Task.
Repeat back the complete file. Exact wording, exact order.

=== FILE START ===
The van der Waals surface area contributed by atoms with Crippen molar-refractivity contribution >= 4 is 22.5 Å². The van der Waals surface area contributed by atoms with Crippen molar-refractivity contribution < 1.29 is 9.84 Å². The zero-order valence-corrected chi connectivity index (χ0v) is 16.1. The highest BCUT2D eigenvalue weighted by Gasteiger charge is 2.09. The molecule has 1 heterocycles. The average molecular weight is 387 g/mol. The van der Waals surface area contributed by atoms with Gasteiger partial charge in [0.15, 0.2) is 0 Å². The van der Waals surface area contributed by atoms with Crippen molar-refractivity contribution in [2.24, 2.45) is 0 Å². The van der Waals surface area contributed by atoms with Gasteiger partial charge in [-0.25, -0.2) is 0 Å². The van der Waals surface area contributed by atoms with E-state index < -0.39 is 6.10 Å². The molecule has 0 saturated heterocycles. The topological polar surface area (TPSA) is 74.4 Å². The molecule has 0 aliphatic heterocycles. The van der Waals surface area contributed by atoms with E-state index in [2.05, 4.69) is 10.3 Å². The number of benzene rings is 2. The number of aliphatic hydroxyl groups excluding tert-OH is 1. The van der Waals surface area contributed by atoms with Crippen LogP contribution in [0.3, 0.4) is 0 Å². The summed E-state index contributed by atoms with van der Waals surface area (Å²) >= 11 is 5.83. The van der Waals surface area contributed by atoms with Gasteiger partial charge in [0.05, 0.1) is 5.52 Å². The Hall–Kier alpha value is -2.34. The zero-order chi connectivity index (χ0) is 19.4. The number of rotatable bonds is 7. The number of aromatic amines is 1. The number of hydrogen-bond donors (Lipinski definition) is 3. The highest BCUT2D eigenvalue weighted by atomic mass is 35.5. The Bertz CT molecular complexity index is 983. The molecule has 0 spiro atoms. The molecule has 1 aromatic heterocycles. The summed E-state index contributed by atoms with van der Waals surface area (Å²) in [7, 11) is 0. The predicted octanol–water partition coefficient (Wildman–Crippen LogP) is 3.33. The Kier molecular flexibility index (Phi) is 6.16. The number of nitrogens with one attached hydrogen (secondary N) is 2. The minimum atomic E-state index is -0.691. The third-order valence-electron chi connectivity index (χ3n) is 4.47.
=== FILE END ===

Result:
The van der Waals surface area contributed by atoms with Crippen molar-refractivity contribution >= 4 is 22.5 Å². The van der Waals surface area contributed by atoms with Crippen molar-refractivity contribution < 1.29 is 9.84 Å². The zero-order valence-corrected chi connectivity index (χ0v) is 16.1. The highest BCUT2D eigenvalue weighted by Gasteiger charge is 2.09. The molecule has 1 heterocycles. The average molecular weight is 387 g/mol. The van der Waals surface area contributed by atoms with Gasteiger partial charge in [0.15, 0.2) is 0 Å². The van der Waals surface area contributed by atoms with Crippen molar-refractivity contribution in [2.24, 2.45) is 0 Å². The van der Waals surface area contributed by atoms with Gasteiger partial charge in [-0.25, -0.2) is 0 Å². The van der Waals surface area contributed by atoms with E-state index < -0.39 is 6.10 Å². The molecule has 0 saturated heterocycles. The topological polar surface area (TPSA) is 74.4 Å². The molecule has 0 aliphatic heterocycles. The van der Waals surface area contributed by atoms with E-state index in [2.05, 4.69) is 10.3 Å². The number of benzene rings is 2. The number of aliphatic hydroxyl groups excluding tert-OH is 1. The van der Waals surface area contributed by atoms with Crippen LogP contribution in [0.3, 0.4) is 0 Å². The summed E-state index contributed by atoms with van der Waals surface area (Å²) >= 11 is 5.83. The van der Waals surface area contributed by atoms with Gasteiger partial charge in [0.05, 0.1) is 5.52 Å². The Hall–Kier alpha value is -2.34. The zero-order chi connectivity index (χ0) is 19.4. The number of rotatable bonds is 7. The number of aromatic amines is 1. The number of hydrogen-bond donors (Lipinski definition) is 3. The highest BCUT2D eigenvalue weighted by atomic mass is 35.5. The Bertz CT molecular complexity index is 983. The molecule has 0 spiro atoms. The molecule has 1 aromatic heterocycles. The summed E-state index contributed by atoms with van der Waals surface area (Å²) in [7, 11) is 0. The predicted octanol–water partition coefficient (Wildman–Crippen LogP) is 3.33. The Kier molecular flexibility index (Phi) is 6.16. The number of nitrogens with one attached hydrogen (secondary N) is 2. The minimum atomic E-state index is -0.691. The third-order valence-electron chi connectivity index (χ3n) is 4.47.